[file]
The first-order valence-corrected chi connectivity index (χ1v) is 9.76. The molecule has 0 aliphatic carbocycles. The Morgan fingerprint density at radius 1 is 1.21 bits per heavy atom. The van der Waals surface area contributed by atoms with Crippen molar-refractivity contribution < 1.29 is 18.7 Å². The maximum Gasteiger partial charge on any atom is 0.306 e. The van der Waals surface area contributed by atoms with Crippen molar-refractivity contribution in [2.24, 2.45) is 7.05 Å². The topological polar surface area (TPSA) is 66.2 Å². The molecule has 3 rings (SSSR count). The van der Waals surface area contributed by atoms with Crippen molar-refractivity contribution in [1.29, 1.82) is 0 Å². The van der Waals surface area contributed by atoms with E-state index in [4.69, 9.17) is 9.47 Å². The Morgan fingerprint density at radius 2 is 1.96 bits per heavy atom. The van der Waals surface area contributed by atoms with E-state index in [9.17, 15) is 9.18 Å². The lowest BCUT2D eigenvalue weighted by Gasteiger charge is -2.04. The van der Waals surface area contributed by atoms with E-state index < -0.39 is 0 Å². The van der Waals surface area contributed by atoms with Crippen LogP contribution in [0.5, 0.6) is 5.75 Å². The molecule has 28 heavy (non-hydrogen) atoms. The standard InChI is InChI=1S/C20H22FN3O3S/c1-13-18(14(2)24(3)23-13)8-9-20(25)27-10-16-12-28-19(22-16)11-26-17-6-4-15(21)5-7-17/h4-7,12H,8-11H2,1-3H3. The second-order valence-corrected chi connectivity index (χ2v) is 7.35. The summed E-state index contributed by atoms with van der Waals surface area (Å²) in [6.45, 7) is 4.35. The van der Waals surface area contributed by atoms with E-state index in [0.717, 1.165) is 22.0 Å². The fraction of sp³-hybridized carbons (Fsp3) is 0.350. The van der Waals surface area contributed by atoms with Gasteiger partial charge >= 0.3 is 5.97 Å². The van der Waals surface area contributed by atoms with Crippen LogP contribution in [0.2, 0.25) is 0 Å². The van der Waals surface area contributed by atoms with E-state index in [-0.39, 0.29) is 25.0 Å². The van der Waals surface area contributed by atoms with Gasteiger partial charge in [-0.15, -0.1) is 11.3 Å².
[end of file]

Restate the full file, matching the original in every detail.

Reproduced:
The first-order valence-corrected chi connectivity index (χ1v) is 9.76. The molecule has 0 aliphatic carbocycles. The Morgan fingerprint density at radius 1 is 1.21 bits per heavy atom. The van der Waals surface area contributed by atoms with Crippen molar-refractivity contribution < 1.29 is 18.7 Å². The maximum Gasteiger partial charge on any atom is 0.306 e. The van der Waals surface area contributed by atoms with Crippen molar-refractivity contribution in [2.24, 2.45) is 7.05 Å². The topological polar surface area (TPSA) is 66.2 Å². The molecule has 3 rings (SSSR count). The van der Waals surface area contributed by atoms with Crippen molar-refractivity contribution in [1.29, 1.82) is 0 Å². The van der Waals surface area contributed by atoms with E-state index in [4.69, 9.17) is 9.47 Å². The Morgan fingerprint density at radius 2 is 1.96 bits per heavy atom. The van der Waals surface area contributed by atoms with E-state index in [9.17, 15) is 9.18 Å². The lowest BCUT2D eigenvalue weighted by Gasteiger charge is -2.04. The van der Waals surface area contributed by atoms with E-state index < -0.39 is 0 Å². The van der Waals surface area contributed by atoms with Crippen LogP contribution in [0.5, 0.6) is 5.75 Å². The molecule has 28 heavy (non-hydrogen) atoms. The standard InChI is InChI=1S/C20H22FN3O3S/c1-13-18(14(2)24(3)23-13)8-9-20(25)27-10-16-12-28-19(22-16)11-26-17-6-4-15(21)5-7-17/h4-7,12H,8-11H2,1-3H3. The second-order valence-corrected chi connectivity index (χ2v) is 7.35. The summed E-state index contributed by atoms with van der Waals surface area (Å²) in [6.45, 7) is 4.35. The van der Waals surface area contributed by atoms with E-state index in [0.717, 1.165) is 22.0 Å². The fraction of sp³-hybridized carbons (Fsp3) is 0.350. The van der Waals surface area contributed by atoms with Gasteiger partial charge >= 0.3 is 5.97 Å². The van der Waals surface area contributed by atoms with Crippen LogP contribution in [0.2, 0.25) is 0 Å². The van der Waals surface area contributed by atoms with E-state index in [-0.39, 0.29) is 25.0 Å². The van der Waals surface area contributed by atoms with Gasteiger partial charge in [-0.15, -0.1) is 11.3 Å².